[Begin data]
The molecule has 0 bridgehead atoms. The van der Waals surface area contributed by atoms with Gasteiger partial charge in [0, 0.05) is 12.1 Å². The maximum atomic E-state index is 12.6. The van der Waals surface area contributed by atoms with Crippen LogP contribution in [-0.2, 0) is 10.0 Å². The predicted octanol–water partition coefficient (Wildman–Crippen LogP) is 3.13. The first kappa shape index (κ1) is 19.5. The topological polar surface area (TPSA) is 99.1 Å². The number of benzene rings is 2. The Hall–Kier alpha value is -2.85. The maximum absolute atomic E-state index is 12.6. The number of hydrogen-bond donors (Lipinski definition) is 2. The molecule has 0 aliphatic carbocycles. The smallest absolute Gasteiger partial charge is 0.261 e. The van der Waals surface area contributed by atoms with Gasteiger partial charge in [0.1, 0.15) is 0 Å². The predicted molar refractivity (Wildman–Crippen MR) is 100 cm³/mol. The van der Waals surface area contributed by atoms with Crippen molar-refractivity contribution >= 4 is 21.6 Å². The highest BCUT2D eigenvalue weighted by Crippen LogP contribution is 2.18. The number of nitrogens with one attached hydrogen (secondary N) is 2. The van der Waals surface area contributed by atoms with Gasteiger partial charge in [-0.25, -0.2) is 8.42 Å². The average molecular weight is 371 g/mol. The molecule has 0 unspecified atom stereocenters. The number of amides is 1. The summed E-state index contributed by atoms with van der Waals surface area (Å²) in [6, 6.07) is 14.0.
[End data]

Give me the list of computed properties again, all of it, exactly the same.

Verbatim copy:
The molecule has 0 bridgehead atoms. The van der Waals surface area contributed by atoms with Gasteiger partial charge in [0, 0.05) is 12.1 Å². The maximum atomic E-state index is 12.6. The van der Waals surface area contributed by atoms with Crippen LogP contribution in [-0.2, 0) is 10.0 Å². The predicted octanol–water partition coefficient (Wildman–Crippen LogP) is 3.13. The first kappa shape index (κ1) is 19.5. The topological polar surface area (TPSA) is 99.1 Å². The number of benzene rings is 2. The Hall–Kier alpha value is -2.85. The maximum absolute atomic E-state index is 12.6. The number of hydrogen-bond donors (Lipinski definition) is 2. The molecule has 0 aliphatic carbocycles. The smallest absolute Gasteiger partial charge is 0.261 e. The van der Waals surface area contributed by atoms with Gasteiger partial charge in [0.1, 0.15) is 0 Å². The predicted molar refractivity (Wildman–Crippen MR) is 100 cm³/mol. The van der Waals surface area contributed by atoms with Crippen molar-refractivity contribution >= 4 is 21.6 Å². The highest BCUT2D eigenvalue weighted by Crippen LogP contribution is 2.18. The number of nitrogens with one attached hydrogen (secondary N) is 2. The van der Waals surface area contributed by atoms with Gasteiger partial charge in [-0.25, -0.2) is 8.42 Å². The average molecular weight is 371 g/mol. The molecule has 0 unspecified atom stereocenters. The number of amides is 1. The summed E-state index contributed by atoms with van der Waals surface area (Å²) in [6, 6.07) is 14.0.